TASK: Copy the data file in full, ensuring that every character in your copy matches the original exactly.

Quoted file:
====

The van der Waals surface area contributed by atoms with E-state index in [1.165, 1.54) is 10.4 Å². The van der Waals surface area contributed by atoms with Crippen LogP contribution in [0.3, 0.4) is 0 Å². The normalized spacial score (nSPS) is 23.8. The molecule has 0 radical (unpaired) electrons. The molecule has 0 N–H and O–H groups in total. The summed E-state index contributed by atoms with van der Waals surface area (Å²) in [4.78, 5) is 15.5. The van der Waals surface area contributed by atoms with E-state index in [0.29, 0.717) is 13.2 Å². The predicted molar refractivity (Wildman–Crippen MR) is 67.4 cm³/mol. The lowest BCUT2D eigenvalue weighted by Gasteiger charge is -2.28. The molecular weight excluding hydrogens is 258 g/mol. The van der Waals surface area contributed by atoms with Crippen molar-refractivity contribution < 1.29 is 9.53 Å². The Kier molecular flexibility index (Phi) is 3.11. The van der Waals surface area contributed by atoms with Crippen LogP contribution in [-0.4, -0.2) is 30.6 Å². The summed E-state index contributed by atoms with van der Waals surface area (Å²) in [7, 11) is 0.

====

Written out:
The van der Waals surface area contributed by atoms with E-state index in [1.165, 1.54) is 10.4 Å². The van der Waals surface area contributed by atoms with Crippen LogP contribution in [0.3, 0.4) is 0 Å². The normalized spacial score (nSPS) is 23.8. The molecule has 0 radical (unpaired) electrons. The molecule has 0 N–H and O–H groups in total. The summed E-state index contributed by atoms with van der Waals surface area (Å²) in [4.78, 5) is 15.5. The van der Waals surface area contributed by atoms with E-state index in [0.29, 0.717) is 13.2 Å². The predicted molar refractivity (Wildman–Crippen MR) is 67.4 cm³/mol. The lowest BCUT2D eigenvalue weighted by Gasteiger charge is -2.28. The molecular weight excluding hydrogens is 258 g/mol. The van der Waals surface area contributed by atoms with Crippen molar-refractivity contribution < 1.29 is 9.53 Å². The Kier molecular flexibility index (Phi) is 3.11. The van der Waals surface area contributed by atoms with Crippen LogP contribution in [-0.4, -0.2) is 30.6 Å². The summed E-state index contributed by atoms with van der Waals surface area (Å²) in [7, 11) is 0.